Posts Tagged ‘Metrolinx’

be ready… 30 days to subway

Friday, November 17th, 2017

The countdown is on, and we can hardly wait! The first subway in York Region will arrive in just 30 days. The TTC Line 1 subway extension is a game-changer for transit in Vaughan Metropolitan Centre [VMC], York Region, and beyond.

Changes of this magnitude are fueled by the power of collaboration and funding partnerships. Today, vivaNext participated in a media event to kick off the countdown in earnest, along with the Government of Canada, the Province of Ontario, the City of Toronto and the TTC.

Read the news release

mega-connections at VMC

The TTC Line 1 extension isn’t the only connection coming your way. Everything’s changing, and that makes for better, faster transit service.

  • The Highway 7 West rapidway between Edgeley Boulevard and Jane Street, including Vaughan Metropolitan Centre Station in the centre of Highway 7, will open for service.
  • SmartCentres Place Bus Terminal will begin hosting YRT/Viva soon after.

Imagine, hopping on Line 1 at VMC Station and arriving downtown in just 45 minutes. Or from the subway, connecting directly to our Highway 7 West rapidway, or walking two minutes to the SmartCentres Place Bus Terminal, where YRT/Viva routes branch out across York Region. Soon you won’t have to imagine!

Today’s event was a warm-up for the big celebration on December 17, and you’re invited to share the celebration. Check for links to detailed information.

award-winning design

In other news, our rapidway in Vaughan is already getting noticed, for the quality of the design and also for the collaboration behind the scenes that makes it all come together.

Earlier this week, we were honoured to receive an Award of Merit from the Vaughan Urban Design Awards for the first phase of our Highway 7 West rapidway. The awards celebrate excellence in architecture, urban design, landscape architecture and environmental stewardship.

The rapidway, running from Jane Street to Bowes Road, was unanimously praised by the jury as “A great example of collaboration and investment between multiple levels of government to demonstrate significance on a city-wide scale.”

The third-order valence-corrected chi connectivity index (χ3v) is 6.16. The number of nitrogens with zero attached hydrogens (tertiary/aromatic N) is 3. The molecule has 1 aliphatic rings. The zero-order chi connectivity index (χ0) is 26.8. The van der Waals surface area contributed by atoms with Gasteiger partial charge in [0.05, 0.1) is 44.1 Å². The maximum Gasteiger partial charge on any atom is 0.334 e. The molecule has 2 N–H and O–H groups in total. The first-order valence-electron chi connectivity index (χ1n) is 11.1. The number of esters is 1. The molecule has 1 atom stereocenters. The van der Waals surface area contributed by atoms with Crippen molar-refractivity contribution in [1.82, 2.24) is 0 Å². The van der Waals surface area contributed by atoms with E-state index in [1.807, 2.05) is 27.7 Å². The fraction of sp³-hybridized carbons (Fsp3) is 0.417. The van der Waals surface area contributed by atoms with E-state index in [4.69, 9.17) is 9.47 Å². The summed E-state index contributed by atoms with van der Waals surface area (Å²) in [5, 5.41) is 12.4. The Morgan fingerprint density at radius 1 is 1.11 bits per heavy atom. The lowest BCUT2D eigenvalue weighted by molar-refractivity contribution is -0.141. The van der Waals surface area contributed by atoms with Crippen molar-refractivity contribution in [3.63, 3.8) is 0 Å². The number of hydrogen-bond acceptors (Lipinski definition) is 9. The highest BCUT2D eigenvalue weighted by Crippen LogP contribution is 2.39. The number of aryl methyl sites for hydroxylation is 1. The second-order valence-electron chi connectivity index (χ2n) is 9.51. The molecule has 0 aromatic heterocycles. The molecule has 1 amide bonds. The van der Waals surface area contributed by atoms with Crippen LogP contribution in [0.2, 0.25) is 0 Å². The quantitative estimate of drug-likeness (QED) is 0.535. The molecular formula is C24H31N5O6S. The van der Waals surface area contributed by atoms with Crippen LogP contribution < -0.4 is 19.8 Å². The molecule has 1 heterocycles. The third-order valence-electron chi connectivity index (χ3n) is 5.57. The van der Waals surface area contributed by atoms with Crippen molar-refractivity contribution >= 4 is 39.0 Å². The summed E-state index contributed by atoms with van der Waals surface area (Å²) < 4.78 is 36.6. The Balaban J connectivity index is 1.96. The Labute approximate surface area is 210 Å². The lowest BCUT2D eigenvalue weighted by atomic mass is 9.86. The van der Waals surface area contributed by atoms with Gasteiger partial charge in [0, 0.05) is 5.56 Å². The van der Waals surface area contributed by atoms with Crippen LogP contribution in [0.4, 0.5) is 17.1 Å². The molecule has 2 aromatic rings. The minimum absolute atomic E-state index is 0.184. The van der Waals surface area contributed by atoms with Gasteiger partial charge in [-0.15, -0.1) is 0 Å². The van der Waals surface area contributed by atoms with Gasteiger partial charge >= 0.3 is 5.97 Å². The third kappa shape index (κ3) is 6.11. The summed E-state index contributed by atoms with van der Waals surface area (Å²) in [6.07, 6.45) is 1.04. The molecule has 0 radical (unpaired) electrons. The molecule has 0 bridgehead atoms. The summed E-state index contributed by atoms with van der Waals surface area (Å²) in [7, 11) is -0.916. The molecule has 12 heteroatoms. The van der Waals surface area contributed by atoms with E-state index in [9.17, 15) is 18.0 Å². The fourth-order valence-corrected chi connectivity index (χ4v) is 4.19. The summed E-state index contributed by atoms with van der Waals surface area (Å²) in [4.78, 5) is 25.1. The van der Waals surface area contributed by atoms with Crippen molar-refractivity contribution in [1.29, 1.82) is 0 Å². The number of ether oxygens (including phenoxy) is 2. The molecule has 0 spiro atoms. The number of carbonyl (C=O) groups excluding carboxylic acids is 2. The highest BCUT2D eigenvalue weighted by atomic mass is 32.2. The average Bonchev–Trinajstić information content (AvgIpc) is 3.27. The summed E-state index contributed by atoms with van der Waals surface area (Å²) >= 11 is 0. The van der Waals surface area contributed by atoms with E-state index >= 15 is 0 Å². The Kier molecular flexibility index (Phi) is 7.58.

The jury also called the rapidway “a catalyst to knit communities together”, noting that the project “presents public transit as a ‘cool and hip’ mode of transportation” and “makes the everyday experience of transit a beautiful one.”

We hope you agree. Riding transit can be a beautiful experience.

in continuous motion

Wednesday, February 17th, 2016

in continuous motion

At this point in building York Region’s rapid transit system, we can officially say there are projects at every stage. A few rapidway projects and transit facilities are open for service, some are well underway and some are just getting started.

Having projects at different stages can be beneficial. We learn from every project and fine-tune important processes like procurement, financial management and construction scheduling. Special attention is paid to tailoring detailed designs to ensure quality, and scheduling construction to keep impacts to a minimum. Project management is what we do, and to get everything done, we stack the deck with technical knowledge and lots of experience.

Bus Rapid Transit

With 34.6 kilometres of dedicated lanes for Bus Rapid Transit [rapidways] completed or underway we have lots on the go, but there is also much more to do. The remaining half of rapidway projects – 34.2 kilometres – have Environmental Assessments completed and are ready to move forward once funding is in place. This includes completing Highway 7 rapidways in eastern Markham and western Vaughan, and Yonge Street rapidways between Richmond Hill and Newmarket, and north of Davis Drive.

Yonge North Subway Extension

York Region’s highest priority, the Yonge North Subway Extension, is ready to move to full engineering and construction. This 7.4-kilometre extension from Finch subway station to Highway 7 in Richmond Hill will include five stations and will complete a missing link in the GTA transit system. The Yonge Subway Extension has been identified by Metrolinx as a priority project, and the Environmental Assessments and some important studies are complete, so once Provincial funding is confirmed for preliminary engineering this project will be moving forward to this important next step.